Appreciate Art After Dark
The Philadelphia Art Museum stays open until 8:30 on Friday nights and offers live jazz and light food. The jazz was great but way too loud for our child. While we did see other families dancing and eating, we didn’t linger in the main hall.
The fellow who sold us our tickets recommend the impressionists collection, the Brancusi statues and the Asian galleries for kids and he was mostly right.
We spent a lot of time talking about light in the impressionist paintings, guessing what time of day and what season they showed. And we moved closer to them and further back to see how they changed.
Brancusi intrigued her. And she found a small wing of eclectic American art imaginative and amusing.
Tip: If your kids aren’t jazz fans either, try the museum on a Sunday, when it offers its family programs.
How to Enjoy A Museum With Kids
Have A South Philly Food Adventure
We never visit the city without stopping to shop and eat in the Italian and Mexican markets in South Philadelphia. Share a roast pork sandwich from George’s but leave room for tacos from any of several purveyors, and cannoli filled to order, of course.
We bought a huge bag of surprisingly good tomatoes for $2 from one of the produce guys on the street.
We smelled the amazing cheese shop before we saw its well-curated selection, including rich Italian styles you don’t see everywhere.
We discovered a butcher that specializes in game and picked up some boar to make Ragu with. His house-made sausages looked good, too (next time).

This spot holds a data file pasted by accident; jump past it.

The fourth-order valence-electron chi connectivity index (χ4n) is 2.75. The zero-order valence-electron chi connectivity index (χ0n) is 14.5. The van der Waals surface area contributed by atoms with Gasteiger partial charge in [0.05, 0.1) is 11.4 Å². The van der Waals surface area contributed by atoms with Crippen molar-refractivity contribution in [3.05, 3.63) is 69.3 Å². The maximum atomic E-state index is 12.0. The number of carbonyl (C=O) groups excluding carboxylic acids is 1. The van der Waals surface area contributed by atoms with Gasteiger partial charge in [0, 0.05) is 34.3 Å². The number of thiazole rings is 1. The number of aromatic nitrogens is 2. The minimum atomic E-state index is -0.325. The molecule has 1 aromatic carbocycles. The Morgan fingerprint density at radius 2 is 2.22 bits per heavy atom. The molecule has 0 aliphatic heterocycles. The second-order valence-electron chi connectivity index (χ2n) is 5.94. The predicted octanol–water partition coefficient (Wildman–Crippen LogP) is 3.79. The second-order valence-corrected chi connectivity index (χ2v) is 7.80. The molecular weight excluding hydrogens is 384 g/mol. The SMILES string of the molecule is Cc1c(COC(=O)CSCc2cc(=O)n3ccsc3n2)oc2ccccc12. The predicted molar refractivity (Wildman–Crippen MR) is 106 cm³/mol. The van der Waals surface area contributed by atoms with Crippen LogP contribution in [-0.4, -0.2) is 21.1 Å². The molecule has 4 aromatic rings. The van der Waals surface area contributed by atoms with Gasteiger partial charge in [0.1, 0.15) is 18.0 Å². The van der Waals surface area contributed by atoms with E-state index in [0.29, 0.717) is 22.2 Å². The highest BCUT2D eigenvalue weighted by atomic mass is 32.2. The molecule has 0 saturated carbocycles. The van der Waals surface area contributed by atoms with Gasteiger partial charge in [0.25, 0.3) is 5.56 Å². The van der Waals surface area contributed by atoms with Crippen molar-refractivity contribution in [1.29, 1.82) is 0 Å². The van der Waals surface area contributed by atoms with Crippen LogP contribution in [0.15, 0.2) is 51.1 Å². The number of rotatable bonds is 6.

Our last stop was a pasta shop where we watched them crank out fresh fettuccine for us.
We picked up cannoli and mascarpone-filled éclairs at Isgro’s Bakery for the car ride.
We drove home looking forward to cooking and eating our South Philly feast
Philadelphia Hotels For Families
The Renaissance Philadelphia Downtown has an indoor pool and a great location. It has an elegant classic facade but inside the rooms have been modernized are both sleeker and warmer. The first-floor lounge has an inviting fireplace.
When we stayed in this hotel last it was an Omni with a helpful staff and a friendly, relaxed attitude toward kids. Hopefully Marriott Bonvoy has kept that up.
The Marriott Old City is convenient to a lot of good dining as well as the historical attractions. When Marriott converted it from a Sheraton it gave it a total makeover with smarter rooms, welcoming lounges and a restaurant.
But it converted the pool to a fitness center, an indication it might not be as family friendly as it was when we stayed.
The Hilton at Penn’s Landing on the river has a good size pool. It’s near everything but not right next to anything.
If you prefer the Rittenhouse Square area, the Doubletree Philadelphia City Center has free breakfast, an indoor pool and a variety of standard rooms and suites. It also has some nice city views from the upper floors.